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Sut'n Blue

Would You Grant Time?

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I suppose level and rule set doesn't matter all that much but this was 16U travel ball (OBR).

5th inning , no score, 1 out, R1. Pitcher seems to be in a good rhythm and is doing pretty well. As batter is walking over to start his at bat his coach tells him to call a time out and break the pitcher's rhythm. The coach must have thought he was being discreet but PU, my partner, heard him very clearly. Batter takes the first pitch and on the next pitch asks for time. Assuming no issues with pitcher having started motion, etc., If you were PU, would you grant the time out? 

 

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My reply is "What for?"

A reasonable request gets time.  "Because" or "coach said so" does not.

I suppose some on here would say you should grant it unless there is a good reason not to.  Abusing "time" as gamesmanship is a good reason not to, IMO.

Since you said it was OBR but code doesn't matter for your question, here is the relevant NFHS rule for those calling NFHS:

5-2-1(e)

Art. 1 ... "Time" shall be called by the umpire and play is suspended when:

e. a player or coach request "Time" and it is granted by the umpire for a substitution, conference with the pitcher or for similar cause; or

 

A controversial option: grant time, count it as an offensive conference since it was done under the coach's direction.

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Do you always grant time when asked?  Why would you treat this any differently from any other request, and in what scenarios would you grant time, assuming you just don't blindly allow it every time it's asked?

The more interesting scenario is if the batter decides "he has something in his eye", or some other fake excuse to call time, and what you do about it, assuming at some point you figure out what's going on.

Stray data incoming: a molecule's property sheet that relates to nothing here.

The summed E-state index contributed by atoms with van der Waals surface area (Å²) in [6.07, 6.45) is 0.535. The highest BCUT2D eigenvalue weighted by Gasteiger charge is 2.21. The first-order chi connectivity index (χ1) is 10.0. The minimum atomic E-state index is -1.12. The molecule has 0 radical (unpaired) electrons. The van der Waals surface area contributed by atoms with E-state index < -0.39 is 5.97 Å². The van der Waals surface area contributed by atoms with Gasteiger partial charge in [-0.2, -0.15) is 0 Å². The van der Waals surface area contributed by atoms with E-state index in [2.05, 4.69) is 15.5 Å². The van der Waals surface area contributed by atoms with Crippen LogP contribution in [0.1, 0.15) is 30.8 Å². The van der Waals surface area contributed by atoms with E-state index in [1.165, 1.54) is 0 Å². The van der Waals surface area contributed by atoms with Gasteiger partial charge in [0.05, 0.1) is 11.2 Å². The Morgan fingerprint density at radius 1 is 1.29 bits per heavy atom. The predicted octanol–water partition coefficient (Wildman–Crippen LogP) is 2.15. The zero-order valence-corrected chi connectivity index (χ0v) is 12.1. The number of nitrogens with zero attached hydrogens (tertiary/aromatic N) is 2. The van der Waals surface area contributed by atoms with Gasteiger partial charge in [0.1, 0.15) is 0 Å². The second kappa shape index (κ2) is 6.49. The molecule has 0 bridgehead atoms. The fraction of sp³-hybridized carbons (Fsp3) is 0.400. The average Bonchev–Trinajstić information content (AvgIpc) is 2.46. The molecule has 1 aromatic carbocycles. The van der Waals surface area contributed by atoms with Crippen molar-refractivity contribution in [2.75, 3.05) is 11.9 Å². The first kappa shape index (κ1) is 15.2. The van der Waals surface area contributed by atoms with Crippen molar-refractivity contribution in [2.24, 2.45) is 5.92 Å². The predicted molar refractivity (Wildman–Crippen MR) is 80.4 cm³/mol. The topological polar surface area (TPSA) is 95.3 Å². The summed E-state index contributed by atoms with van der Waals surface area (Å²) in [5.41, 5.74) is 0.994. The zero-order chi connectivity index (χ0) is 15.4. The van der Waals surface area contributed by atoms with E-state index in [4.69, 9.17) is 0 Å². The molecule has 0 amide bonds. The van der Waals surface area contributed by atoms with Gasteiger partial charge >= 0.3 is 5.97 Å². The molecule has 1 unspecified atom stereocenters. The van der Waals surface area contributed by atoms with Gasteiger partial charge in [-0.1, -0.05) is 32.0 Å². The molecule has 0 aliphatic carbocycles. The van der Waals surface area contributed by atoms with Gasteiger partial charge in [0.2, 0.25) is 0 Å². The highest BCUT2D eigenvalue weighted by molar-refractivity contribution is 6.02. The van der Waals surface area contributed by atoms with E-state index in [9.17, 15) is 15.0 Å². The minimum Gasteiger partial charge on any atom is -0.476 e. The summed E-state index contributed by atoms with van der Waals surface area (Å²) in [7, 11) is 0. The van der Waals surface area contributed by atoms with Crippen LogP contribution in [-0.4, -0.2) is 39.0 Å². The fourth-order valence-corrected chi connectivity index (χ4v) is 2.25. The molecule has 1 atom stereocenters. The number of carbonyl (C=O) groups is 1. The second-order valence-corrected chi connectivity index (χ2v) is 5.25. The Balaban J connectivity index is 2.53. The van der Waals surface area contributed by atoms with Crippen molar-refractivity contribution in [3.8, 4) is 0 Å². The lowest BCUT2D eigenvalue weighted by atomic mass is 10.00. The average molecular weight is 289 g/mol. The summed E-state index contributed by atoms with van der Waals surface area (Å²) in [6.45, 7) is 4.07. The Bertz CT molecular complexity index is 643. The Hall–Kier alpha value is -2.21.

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1 hour ago, Sut'n Blue said:

 

I suppose level and rule set doesn't matter all that much but this was 16U travel ball (OBR).

5th inning , no score, 1 out, R1. Pitcher seems to be in a good rhythm and is doing pretty well. As batter is walking over to start his at bat his coach tells him to call a time out and break the pitcher's rhythm. The coach must have thought he was being discreet but PU, my partner, heard him very clearly. Batter takes the first pitch and on the next pitch asks for time. Assuming no issues with pitcher having started motion, etc., If you were PU, would you grant the time out? 

 

The conversation has no bearing on whether I do or not.

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25 minutes ago, beerguy55 said:

The more interesting scenario is if the batter decides "he has something in his eye", or some other fake excuse to call time, and what you do about it, assuming at some point you figure out what's going on.

 

You get the benefit of doubt once.  If the batter says that, I grant time.  If he doesn't do anything to indicate that is actually the case, he doesn't get it a second time and may get a warning. 

If he does a convincing job and asks again after the next pitch, I am giving him time for an injury and calling the trainer or coach down to check him out.  (Any coaching and it becomes a charged conference.)  At that point, either we are done or he needs to come out of the game to tend to his injury.  

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7 minutes ago, The Man in Blue said:

 

You get the benefit of doubt once.  If the batter says that, I grant time.  If he doesn't do anything to indicate that is actually the case, he doesn't get it a second time and may get a warning. 

If he does a convincing job and asks again after the next pitch, I am giving him time for an injury and calling the trainer or coach down to check him out.  (Any coaching and it becomes a charged conference.)  At that point, either we are done or he needs to come out of the game to tend to his injury.  

I tend to agree w/ Matt here.

@The Man in Blue ... good luck with the above.  I'm thinking that's a dirty end of that stick

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19 minutes ago, Thunderheads said:

I tend to agree w/ Matt here.

@The Man in Blue ... good luck with the above.  I'm thinking that's a dirty end of that stick